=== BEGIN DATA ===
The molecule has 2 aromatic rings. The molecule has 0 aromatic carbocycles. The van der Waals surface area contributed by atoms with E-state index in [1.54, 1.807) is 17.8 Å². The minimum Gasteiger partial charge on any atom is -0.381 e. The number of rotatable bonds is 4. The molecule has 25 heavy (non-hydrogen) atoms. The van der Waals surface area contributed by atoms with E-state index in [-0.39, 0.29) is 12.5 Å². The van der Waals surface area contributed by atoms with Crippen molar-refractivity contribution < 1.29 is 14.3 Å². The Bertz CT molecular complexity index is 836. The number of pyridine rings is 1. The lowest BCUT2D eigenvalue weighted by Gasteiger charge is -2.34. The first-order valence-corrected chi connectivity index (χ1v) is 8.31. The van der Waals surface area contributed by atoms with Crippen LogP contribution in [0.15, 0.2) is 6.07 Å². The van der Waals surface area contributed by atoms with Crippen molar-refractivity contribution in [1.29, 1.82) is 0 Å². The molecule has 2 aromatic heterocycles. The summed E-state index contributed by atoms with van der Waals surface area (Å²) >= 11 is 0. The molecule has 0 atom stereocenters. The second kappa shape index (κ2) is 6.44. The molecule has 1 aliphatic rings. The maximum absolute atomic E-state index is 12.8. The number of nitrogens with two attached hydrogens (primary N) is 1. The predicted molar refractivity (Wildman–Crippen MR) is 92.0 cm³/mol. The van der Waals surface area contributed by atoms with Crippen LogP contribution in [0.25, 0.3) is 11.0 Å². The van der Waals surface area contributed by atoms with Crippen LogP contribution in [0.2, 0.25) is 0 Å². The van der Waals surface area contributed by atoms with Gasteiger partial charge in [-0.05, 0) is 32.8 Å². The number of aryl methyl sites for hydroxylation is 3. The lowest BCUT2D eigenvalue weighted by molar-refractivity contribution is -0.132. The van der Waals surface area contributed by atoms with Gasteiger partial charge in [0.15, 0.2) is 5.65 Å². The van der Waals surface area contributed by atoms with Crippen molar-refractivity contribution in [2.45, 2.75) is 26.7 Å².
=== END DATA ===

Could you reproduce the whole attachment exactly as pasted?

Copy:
The molecule has 2 aromatic rings. The molecule has 0 aromatic carbocycles. The van der Waals surface area contributed by atoms with E-state index in [1.54, 1.807) is 17.8 Å². The minimum Gasteiger partial charge on any atom is -0.381 e. The number of rotatable bonds is 4. The molecule has 25 heavy (non-hydrogen) atoms. The van der Waals surface area contributed by atoms with E-state index in [-0.39, 0.29) is 12.5 Å². The van der Waals surface area contributed by atoms with Crippen molar-refractivity contribution < 1.29 is 14.3 Å². The Bertz CT molecular complexity index is 836. The number of pyridine rings is 1. The lowest BCUT2D eigenvalue weighted by Gasteiger charge is -2.34. The first-order valence-corrected chi connectivity index (χ1v) is 8.31. The van der Waals surface area contributed by atoms with Crippen LogP contribution in [0.15, 0.2) is 6.07 Å². The van der Waals surface area contributed by atoms with Crippen molar-refractivity contribution in [1.29, 1.82) is 0 Å². The molecule has 2 aromatic heterocycles. The summed E-state index contributed by atoms with van der Waals surface area (Å²) >= 11 is 0. The molecule has 0 atom stereocenters. The second kappa shape index (κ2) is 6.44. The molecule has 1 aliphatic rings. The maximum absolute atomic E-state index is 12.8. The number of nitrogens with two attached hydrogens (primary N) is 1. The predicted molar refractivity (Wildman–Crippen MR) is 92.0 cm³/mol. The van der Waals surface area contributed by atoms with Crippen LogP contribution in [0.25, 0.3) is 11.0 Å². The van der Waals surface area contributed by atoms with Crippen LogP contribution in [0.2, 0.25) is 0 Å². The van der Waals surface area contributed by atoms with Gasteiger partial charge in [-0.05, 0) is 32.8 Å². The number of aryl methyl sites for hydroxylation is 3. The lowest BCUT2D eigenvalue weighted by molar-refractivity contribution is -0.132. The van der Waals surface area contributed by atoms with Gasteiger partial charge in [0.15, 0.2) is 5.65 Å². The van der Waals surface area contributed by atoms with Crippen molar-refractivity contribution in [2.45, 2.75) is 26.7 Å².